We'll drive down Thursday eeeaaarrrllly so that we can get there in time for dinner at 12. In reality we'll probably curse the alarm clock, get on the road very late, eat snacks all day, miss the dinner entirely, warm up leftovers and catch up with the family on individual basis's.

Dad owns/runs an awesome sporting goods store and we're youngest children and the Husband has had...shall we say...a turbulent relationship with his Dad in the past, so we'll end up working all weekend to show Dad that we love him, because we really do. But I shall probably grumble about it because I'm tired and want to nap.

My MIL and one of my brothers-in-law (and his whole family) are all going on cruise on Friday so we'll only see them Thursday evening.

The Husband briefly mentioned riding out to a "hunting cabin" owned by his uncle (shout out to uncle Marlon!) to shoot guns, because the Husband has an inner redneck and likes to do that kind of thing. And in reality I don't mind because this "hunting cabin" also has couches and indoor plumbing and central heat and air conditioning. Since the BIL will be gone from the family store, the Husband and I will probably bag the shooting plans and work on Saturday as well as Friday.

Sunday we'll brave I-95 along with the hojillion other drivers to get home by Sunday night where I'll probably be so tired that I collapse on the futon and cry for a while.

Theoretically, all of this working and family goodness will be interspersed with some fine food and (one can only hope) conversation.

I've been going to Savannah with the Husband for nearly 4 years. I still get nervous tummy. And they aren't mean to me...they're lovely. I'm just....nervous.



good grief.

Twin Bed Secrets

on 19 November 2007

So I realized this morning that I had officially written about Bed Sweet Bed without offering any sort of introduction. And since it's a fairly sweet and comical story I thought you might rather enjoy it on a Monday morning...so here you go! You can tip me later. I take cash or checks.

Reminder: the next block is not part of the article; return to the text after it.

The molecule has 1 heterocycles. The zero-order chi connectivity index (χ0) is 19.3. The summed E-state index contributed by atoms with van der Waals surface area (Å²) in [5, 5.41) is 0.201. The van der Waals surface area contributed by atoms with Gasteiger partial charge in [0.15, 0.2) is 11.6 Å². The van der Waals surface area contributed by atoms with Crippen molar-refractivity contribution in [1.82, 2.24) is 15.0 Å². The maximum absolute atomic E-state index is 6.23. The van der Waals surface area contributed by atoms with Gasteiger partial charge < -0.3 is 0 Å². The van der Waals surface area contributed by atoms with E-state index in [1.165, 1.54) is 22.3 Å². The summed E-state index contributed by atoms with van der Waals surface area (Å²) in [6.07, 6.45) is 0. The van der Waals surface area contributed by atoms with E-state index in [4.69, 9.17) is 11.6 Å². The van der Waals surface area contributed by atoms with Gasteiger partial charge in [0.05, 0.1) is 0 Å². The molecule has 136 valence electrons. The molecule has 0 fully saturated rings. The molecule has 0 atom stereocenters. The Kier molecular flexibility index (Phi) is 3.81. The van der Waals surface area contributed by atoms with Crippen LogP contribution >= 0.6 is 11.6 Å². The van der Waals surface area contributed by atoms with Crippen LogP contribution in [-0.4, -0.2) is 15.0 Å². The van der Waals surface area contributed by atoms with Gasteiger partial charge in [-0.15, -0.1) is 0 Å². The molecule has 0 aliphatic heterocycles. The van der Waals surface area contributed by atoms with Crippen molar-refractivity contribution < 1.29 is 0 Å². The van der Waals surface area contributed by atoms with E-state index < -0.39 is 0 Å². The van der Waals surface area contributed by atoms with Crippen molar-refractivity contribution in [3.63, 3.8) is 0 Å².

When the Husband and I got married I had a twin bed from Ikea and he had a double bed from the first half of the LAST century. Naturally, I informed him that I would not be sleeping on said antiquated bed. Sorry. It's not you it's me. So we got rid of his relic of a bed and slept on my twin bed for the first three months. I know. It will seem odd that we, two fully grown adults, chose to sleep on a twin bed. And why? you might ask? Because we're cheap. And also busy. So by the time we had decided to fork over the money for a decent bed we had to find the time to go bed shopping. The other problem was that we liked it. I slept wedge against the wall and the Husband some how defied gravity on the other edge of the bed. It was cozy. And there was much spooning involved.

We eventually made our way to Macy's a bought a proper bed. Queen-sized, pillow-top. It is all things comfortable and welcoming. We had gotten this amazingly soft Wamsutta sheets as wedding gifts so we promptly made up the new bed and got in it. I lay on my accustomed side and the Husband lay on his. At some point this small quiet voice comes out of the dark, "Where did you go?" It was so pitiful and sweet and sad all at the same time. The bed was HUGE compared with the twin. So I scooted in to the middle and he rolled over and we've essentially continued to sleep in the same space as a twin bed ever since.